Russian President Vladimir Putin has dissolved the Federal Space Agency Roscosmos, instead transferring its responsibilities to the Roscosmos state corporation, according to reports in international media.
The Russian government will “ensure the continuity of transfer of the powers and functions of the abolished federal space agency to the state corporation for space activities,” the Kremlin said, in a statement released Monday, adding that the new entity will take charge on January 1, 2016.
The decision to liquidate the federal space agency and turn it into a state corporation was taken in January 2015, says IB Times. Igor Komarov, the CEO of United Rocket and Space Corporation, was at the time appointed as the head of Roscosmos.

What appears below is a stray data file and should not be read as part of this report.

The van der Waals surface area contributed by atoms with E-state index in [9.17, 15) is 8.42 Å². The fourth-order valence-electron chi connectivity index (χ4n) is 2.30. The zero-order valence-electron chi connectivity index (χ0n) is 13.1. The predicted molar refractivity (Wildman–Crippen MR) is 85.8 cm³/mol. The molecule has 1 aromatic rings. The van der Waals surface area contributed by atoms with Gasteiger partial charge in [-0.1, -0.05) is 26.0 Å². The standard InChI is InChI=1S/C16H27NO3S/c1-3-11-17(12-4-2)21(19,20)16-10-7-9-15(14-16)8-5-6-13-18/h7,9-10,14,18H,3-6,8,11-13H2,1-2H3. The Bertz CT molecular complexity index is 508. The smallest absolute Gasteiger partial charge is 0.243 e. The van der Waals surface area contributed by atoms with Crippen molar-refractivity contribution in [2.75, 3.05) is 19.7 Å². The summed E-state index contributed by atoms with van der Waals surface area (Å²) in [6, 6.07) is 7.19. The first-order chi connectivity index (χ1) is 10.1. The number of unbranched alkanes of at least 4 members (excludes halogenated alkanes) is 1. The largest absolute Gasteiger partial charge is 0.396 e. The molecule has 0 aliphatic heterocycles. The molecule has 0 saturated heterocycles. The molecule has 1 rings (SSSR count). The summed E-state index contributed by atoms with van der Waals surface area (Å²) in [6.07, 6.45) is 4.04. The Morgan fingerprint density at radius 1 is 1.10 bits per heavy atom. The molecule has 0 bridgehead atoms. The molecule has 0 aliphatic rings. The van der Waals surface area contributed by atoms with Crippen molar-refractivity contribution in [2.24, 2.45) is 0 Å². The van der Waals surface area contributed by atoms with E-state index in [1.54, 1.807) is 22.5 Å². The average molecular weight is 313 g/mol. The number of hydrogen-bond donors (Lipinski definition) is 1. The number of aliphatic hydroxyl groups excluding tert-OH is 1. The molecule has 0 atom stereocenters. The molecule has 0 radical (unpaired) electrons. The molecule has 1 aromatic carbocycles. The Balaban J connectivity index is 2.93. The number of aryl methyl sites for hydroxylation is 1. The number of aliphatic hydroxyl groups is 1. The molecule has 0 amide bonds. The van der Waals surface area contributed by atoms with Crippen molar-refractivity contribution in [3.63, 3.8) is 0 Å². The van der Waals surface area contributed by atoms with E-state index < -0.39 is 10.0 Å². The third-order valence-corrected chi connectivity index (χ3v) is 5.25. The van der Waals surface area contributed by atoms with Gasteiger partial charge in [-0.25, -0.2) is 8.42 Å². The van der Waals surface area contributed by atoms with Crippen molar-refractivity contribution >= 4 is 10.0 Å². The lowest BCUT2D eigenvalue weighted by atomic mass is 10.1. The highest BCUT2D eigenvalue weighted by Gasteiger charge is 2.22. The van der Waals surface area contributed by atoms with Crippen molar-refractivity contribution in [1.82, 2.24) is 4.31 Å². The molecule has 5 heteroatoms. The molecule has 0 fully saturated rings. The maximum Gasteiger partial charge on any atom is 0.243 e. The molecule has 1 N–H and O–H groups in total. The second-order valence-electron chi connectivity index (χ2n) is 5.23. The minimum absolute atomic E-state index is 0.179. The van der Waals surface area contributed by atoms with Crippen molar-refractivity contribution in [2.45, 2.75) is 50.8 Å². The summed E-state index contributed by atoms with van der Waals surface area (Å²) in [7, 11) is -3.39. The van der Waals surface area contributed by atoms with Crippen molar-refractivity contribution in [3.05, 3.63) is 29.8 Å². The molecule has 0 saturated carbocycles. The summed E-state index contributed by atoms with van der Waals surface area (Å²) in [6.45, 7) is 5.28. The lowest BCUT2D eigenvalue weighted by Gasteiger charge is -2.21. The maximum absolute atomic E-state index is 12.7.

“The Federal Law aims to improve the management system in the space sector and maintain and develop the space and rocket industry’s scientific and production potential in the interests of strengthening Russia’s defense and ensuring national security,” the Kremlin had said in July.
The Russian space programme, pre-eminent during the Cold War and frequently a step ahead of the United States, declined after the fall of the USSR. In recent years, the programme is trying to recover from a series of major setbacks.
Earlier this month, Russia said it lost one of its defense satellites after it failed to separate from the upper stage of a three-stage Soyuz rocket. Prior to that, a Proton rocket, carrying a Mexican communications satellite, developed a malfunction just eight minutes into the flight in May. The Soyuz rocket had already suffered a breakdown in the third stage of its launch in April.
Roscosmos was founded in 1992 after the breakup of the Soviet Union into its constituent republics and the establishment of the Russian Federation.